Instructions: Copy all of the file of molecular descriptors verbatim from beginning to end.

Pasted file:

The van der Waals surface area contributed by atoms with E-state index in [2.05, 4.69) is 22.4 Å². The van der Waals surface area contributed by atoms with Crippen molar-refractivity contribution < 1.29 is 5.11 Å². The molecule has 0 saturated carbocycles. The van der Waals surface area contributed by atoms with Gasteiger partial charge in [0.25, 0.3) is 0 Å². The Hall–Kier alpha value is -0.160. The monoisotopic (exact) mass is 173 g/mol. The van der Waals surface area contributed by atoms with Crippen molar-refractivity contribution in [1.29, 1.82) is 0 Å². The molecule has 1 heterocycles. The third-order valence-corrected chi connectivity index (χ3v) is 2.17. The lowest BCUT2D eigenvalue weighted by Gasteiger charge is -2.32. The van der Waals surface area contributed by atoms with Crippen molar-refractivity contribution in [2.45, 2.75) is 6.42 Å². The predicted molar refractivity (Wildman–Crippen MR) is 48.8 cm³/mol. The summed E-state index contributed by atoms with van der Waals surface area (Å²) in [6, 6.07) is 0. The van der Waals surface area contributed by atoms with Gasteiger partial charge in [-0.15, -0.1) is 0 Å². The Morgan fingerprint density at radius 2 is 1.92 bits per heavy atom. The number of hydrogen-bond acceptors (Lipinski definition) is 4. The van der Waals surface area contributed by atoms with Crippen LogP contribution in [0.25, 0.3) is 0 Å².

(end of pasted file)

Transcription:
The van der Waals surface area contributed by atoms with E-state index in [2.05, 4.69) is 22.4 Å². The van der Waals surface area contributed by atoms with Crippen molar-refractivity contribution < 1.29 is 5.11 Å². The molecule has 0 saturated carbocycles. The van der Waals surface area contributed by atoms with Gasteiger partial charge in [0.25, 0.3) is 0 Å². The Hall–Kier alpha value is -0.160. The monoisotopic (exact) mass is 173 g/mol. The van der Waals surface area contributed by atoms with Crippen molar-refractivity contribution in [1.29, 1.82) is 0 Å². The molecule has 1 heterocycles. The third-order valence-corrected chi connectivity index (χ3v) is 2.17. The lowest BCUT2D eigenvalue weighted by Gasteiger charge is -2.32. The van der Waals surface area contributed by atoms with Crippen molar-refractivity contribution in [2.45, 2.75) is 6.42 Å². The predicted molar refractivity (Wildman–Crippen MR) is 48.8 cm³/mol. The summed E-state index contributed by atoms with van der Waals surface area (Å²) in [6, 6.07) is 0. The van der Waals surface area contributed by atoms with Gasteiger partial charge in [-0.15, -0.1) is 0 Å². The Morgan fingerprint density at radius 2 is 1.92 bits per heavy atom. The number of hydrogen-bond acceptors (Lipinski definition) is 4. The van der Waals surface area contributed by atoms with Crippen LogP contribution in [0.25, 0.3) is 0 Å².